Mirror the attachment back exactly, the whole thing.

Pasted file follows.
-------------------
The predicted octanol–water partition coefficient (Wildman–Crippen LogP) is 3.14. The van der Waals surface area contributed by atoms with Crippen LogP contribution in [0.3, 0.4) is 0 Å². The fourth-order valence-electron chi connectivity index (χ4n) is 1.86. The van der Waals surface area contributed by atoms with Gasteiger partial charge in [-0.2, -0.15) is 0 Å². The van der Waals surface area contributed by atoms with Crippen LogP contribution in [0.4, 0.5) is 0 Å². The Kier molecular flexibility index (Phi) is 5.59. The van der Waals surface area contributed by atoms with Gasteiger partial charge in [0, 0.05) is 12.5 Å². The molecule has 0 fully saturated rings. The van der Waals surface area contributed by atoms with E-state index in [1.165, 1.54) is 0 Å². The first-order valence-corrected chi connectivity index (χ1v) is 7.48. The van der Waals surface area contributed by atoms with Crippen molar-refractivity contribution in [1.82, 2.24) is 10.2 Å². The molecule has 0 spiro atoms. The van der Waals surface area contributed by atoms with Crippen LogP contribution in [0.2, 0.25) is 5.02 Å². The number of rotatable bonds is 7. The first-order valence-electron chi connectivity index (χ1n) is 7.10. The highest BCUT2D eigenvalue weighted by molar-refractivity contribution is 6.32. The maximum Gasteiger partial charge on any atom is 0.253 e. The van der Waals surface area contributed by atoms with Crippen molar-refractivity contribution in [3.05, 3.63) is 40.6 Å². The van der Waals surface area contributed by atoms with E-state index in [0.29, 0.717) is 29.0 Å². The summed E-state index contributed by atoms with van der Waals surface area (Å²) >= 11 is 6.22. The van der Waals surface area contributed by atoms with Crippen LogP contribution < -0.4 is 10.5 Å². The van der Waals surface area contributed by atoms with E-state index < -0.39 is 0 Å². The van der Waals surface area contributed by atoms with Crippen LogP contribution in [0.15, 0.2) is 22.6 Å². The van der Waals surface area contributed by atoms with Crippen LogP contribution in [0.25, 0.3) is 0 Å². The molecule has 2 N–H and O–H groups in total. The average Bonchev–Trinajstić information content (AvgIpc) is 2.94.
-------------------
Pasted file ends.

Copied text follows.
The predicted octanol–water partition coefficient (Wildman–Crippen LogP) is 3.14. The van der Waals surface area contributed by atoms with Crippen LogP contribution in [0.3, 0.4) is 0 Å². The fourth-order valence-electron chi connectivity index (χ4n) is 1.86. The van der Waals surface area contributed by atoms with Gasteiger partial charge in [-0.2, -0.15) is 0 Å². The van der Waals surface area contributed by atoms with Crippen LogP contribution in [0.4, 0.5) is 0 Å². The Kier molecular flexibility index (Phi) is 5.59. The van der Waals surface area contributed by atoms with Gasteiger partial charge in [0, 0.05) is 12.5 Å². The molecule has 0 fully saturated rings. The van der Waals surface area contributed by atoms with E-state index in [1.165, 1.54) is 0 Å². The first-order valence-corrected chi connectivity index (χ1v) is 7.48. The van der Waals surface area contributed by atoms with Crippen molar-refractivity contribution in [1.82, 2.24) is 10.2 Å². The molecule has 0 spiro atoms. The van der Waals surface area contributed by atoms with Crippen LogP contribution in [0.2, 0.25) is 5.02 Å². The number of rotatable bonds is 7. The first-order valence-electron chi connectivity index (χ1n) is 7.10. The highest BCUT2D eigenvalue weighted by molar-refractivity contribution is 6.32. The maximum Gasteiger partial charge on any atom is 0.253 e. The van der Waals surface area contributed by atoms with Crippen molar-refractivity contribution in [3.05, 3.63) is 40.6 Å². The van der Waals surface area contributed by atoms with E-state index in [0.29, 0.717) is 29.0 Å². The summed E-state index contributed by atoms with van der Waals surface area (Å²) >= 11 is 6.22. The van der Waals surface area contributed by atoms with Crippen LogP contribution < -0.4 is 10.5 Å². The van der Waals surface area contributed by atoms with E-state index < -0.39 is 0 Å². The van der Waals surface area contributed by atoms with Crippen LogP contribution in [0.15, 0.2) is 22.6 Å². The van der Waals surface area contributed by atoms with Crippen LogP contribution in [0.25, 0.3) is 0 Å². The molecule has 2 N–H and O–H groups in total. The average Bonchev–Trinajstić information content (AvgIpc) is 2.94.